There are few better ways to spend a warm summer evening than being at a baseball stadium watching a game. That is why the possibility of Parkersburg fielding a professional Frontier League baseball team in the near future is such a captivating and exciting idea.
Of course, there are many obstacles to overcome for that to happen - mainly finding an ownership group willing to put up the $825,000 franchise fee and finding the approximately $10 million to $12 million needed to build a stadium where the team would play.
While those certainly are not small obstacles, the fact that Frontier League officials came to Parkersburg on Tuesday to meet with two dozen businessmen and public officials is a reason for optimism for those who would like to see this happen.
Frontier League baseball was tried here in the 1990s with the Mid-Ohio Valley Redcoats. While the Redcoats eventually moved, it wasn't because there weren't baseball fans to support the team. The team played at Bennett Stump Field, a great high school venue, but one lacking the amenities fans have come to expect at a professional facility.
Steve Swisher, a former Major League Baseball player whose son, Nick, currently plays for the New York Yankees, contends there are reasons to believe professional baseball will succeed the second time around. "Twenty years ago when I was here, we tried to make it happen and it was tough," Swisher, the former Redcoats manager and general manager, told the newspaper. "We had a lot of great people who tried to help us, but we just couldn't get over the hump. This meeting (Tuesday) was a good sign. This is as many people as I've seen together - people who are interested in baseball and that's the most important step."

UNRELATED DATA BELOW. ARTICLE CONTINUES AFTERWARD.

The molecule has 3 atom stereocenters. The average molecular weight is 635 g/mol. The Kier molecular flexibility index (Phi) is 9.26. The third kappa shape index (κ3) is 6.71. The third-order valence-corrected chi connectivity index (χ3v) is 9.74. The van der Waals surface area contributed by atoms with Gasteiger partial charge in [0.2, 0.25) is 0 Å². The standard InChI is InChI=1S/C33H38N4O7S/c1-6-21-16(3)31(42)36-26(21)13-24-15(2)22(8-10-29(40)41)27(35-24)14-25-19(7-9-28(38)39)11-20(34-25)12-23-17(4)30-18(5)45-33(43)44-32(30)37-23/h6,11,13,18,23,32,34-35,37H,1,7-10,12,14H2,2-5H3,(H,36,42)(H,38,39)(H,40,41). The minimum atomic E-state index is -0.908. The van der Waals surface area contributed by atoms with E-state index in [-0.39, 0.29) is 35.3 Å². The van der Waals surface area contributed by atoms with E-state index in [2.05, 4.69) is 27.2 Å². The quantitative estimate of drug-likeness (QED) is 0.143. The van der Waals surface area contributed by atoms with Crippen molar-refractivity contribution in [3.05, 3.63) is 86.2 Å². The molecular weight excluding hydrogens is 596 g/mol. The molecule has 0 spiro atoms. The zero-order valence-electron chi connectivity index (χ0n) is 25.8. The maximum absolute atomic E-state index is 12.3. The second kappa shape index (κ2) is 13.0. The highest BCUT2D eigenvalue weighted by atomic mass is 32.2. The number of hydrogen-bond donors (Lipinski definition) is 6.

Swisher isn't alone. The league is vastly different from the one that played games at City Park. It's a whole new ballgame.
A stadium venue would be for more than just professional baseball. It could also play host to high school and college baseball teams. It would mean concerts, circuses, antique shows and even business meetings and conferences. It could be the cornerstone of development. Since the Consol Energy Field was built in Washington, Pa., officials there said more than $100 million in surrounding development has blossomed.
As mentioned, there are obstacles - and when this amount of money is involved, those obstacles are huge. However, like Swisher, those attending Tuesday's meeting also seemed optimistic, leaving us to hope the obstacles are not insurmountable. The result will be good for everyone.
"The Frontier League is the last step for a lot of these kids," Swisher said. "This is a dream come true for some of them and for some this is their last chance, so they are trying to do everything they can to keep that hope and dream alive. ..."
We are confident if Parkersburg gets a team, there will be plenty of people in the stands cheering on those young men as they try to keep their hopes and dreams alive.